Troops left alone on a territory get high attrition during the adversary’s attacks - meaning that you not only cannot hold the respective territory, you are also wasting the unit.
RR2 - Reinforce bottlenecks #
Bottlenecks (territories which control access into regions otherwise inaccessible) provide an excellent means to make sure as many as your troops as possible will be attacked in a 3v2 scenario - which is the most advantageous configuration you can have against an informed attacker. The advantages of reinforcing a bottleneck can outweigh RR1, though it is best to keep both these rules in mind during the attack phase - so that you will not be forced to chose.
RR3 - Keep large armies close to the enemy #
Since you do not want to start the next round with unusable troops, it is advisable to place your troops where they will be able to attack from. This includes not only the enemy lines, but also territories next to other territories the enemy is likely to attack - for example a neutral territory which he needs to get a bonus.
Some regions, as well as a certain number (commonly 3) of controlled territories give troop bonuses. We shall be referring to these as regional and territorial bonuses respectively.
BR1 - Always try to break bonuses #
In a sense, a unit lost for the enemy is a unit gained for you. Breaking bonuses is the best way to weaken your enemy’s position, and you should let that high payoff come into play when deciding whether an attack is desirable. In general you should go beyond your usual attack configuration comfort zone when trying to break a bonus. However, breaking a bonus is not worth losing more troops than the value of the bonus.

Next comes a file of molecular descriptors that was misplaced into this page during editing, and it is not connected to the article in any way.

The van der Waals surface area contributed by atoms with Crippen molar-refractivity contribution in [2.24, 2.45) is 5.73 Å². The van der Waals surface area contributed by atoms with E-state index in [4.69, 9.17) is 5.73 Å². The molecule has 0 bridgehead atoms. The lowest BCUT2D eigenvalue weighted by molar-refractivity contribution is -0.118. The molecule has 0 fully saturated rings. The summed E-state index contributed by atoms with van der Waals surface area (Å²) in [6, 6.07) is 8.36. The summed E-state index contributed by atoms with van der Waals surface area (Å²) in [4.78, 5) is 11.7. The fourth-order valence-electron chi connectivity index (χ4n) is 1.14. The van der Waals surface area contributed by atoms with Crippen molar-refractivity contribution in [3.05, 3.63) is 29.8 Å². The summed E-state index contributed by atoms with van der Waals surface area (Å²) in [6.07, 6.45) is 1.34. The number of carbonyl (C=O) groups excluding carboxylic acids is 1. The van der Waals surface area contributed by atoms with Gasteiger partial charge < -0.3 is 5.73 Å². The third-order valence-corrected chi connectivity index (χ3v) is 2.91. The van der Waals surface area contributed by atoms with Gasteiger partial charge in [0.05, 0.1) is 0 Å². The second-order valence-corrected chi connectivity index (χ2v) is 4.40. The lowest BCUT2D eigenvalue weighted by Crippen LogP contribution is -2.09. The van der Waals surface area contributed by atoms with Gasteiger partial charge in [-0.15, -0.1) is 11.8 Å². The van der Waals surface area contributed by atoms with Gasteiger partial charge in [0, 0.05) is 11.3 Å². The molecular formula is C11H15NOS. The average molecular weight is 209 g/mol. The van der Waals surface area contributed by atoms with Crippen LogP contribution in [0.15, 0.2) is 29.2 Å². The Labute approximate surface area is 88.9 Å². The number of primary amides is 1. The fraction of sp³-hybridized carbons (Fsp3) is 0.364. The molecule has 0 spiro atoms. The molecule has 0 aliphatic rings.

BR2 - do not be over-zealous in getting bonuses #
You should definitely try to get bonuses, but always ask yourself whether you can afford them. Regional bonuses in particular introduce a potential (and obvious) weakness in your position. You should also only attack neutrals to get a bonus, if you are sure you can hold it enough rounds to account for both the troops you lost attacking them and the troops the enemy did not lose while he was not being attacked.
Some Risk variations allow you to turn in cards (received for every taken turn where you conquered a territory) to get a fixed or incremental number of units. Cards can be of any of 3 different types (e.g. “colors”) or they can be “wildcard” (usable as any type) - and you need 3 cards of the same type or 1 of each type to turn them in.
CR1 - In incremental turn-in games, turn in as late as possible #
This rationale also means that if you get the first turn in an incremental turn-in game, you can comfortably afford to fail conquering a territory during one round. Pretty obvious, you want as many troops as you can get. However, an exception should be made for cases where the damage you cause to the enemy by an immediate turn in (e.g. breaking a 5-unit bonus) outweighs the number of additional units (e.g. 2) you would have received turning in later.
CR2 - In fixed turn-in games, turn in as early as possible #
In fixed turn-in scenarios, there is no cost associated with turning in earlier, you do, however, still get the benefit of breaking territorial or regional bonuses. Additionally, you can take advantage of the adversary not (yet) having cards to turn in, and thus no means to undo the damage you have done.\(\)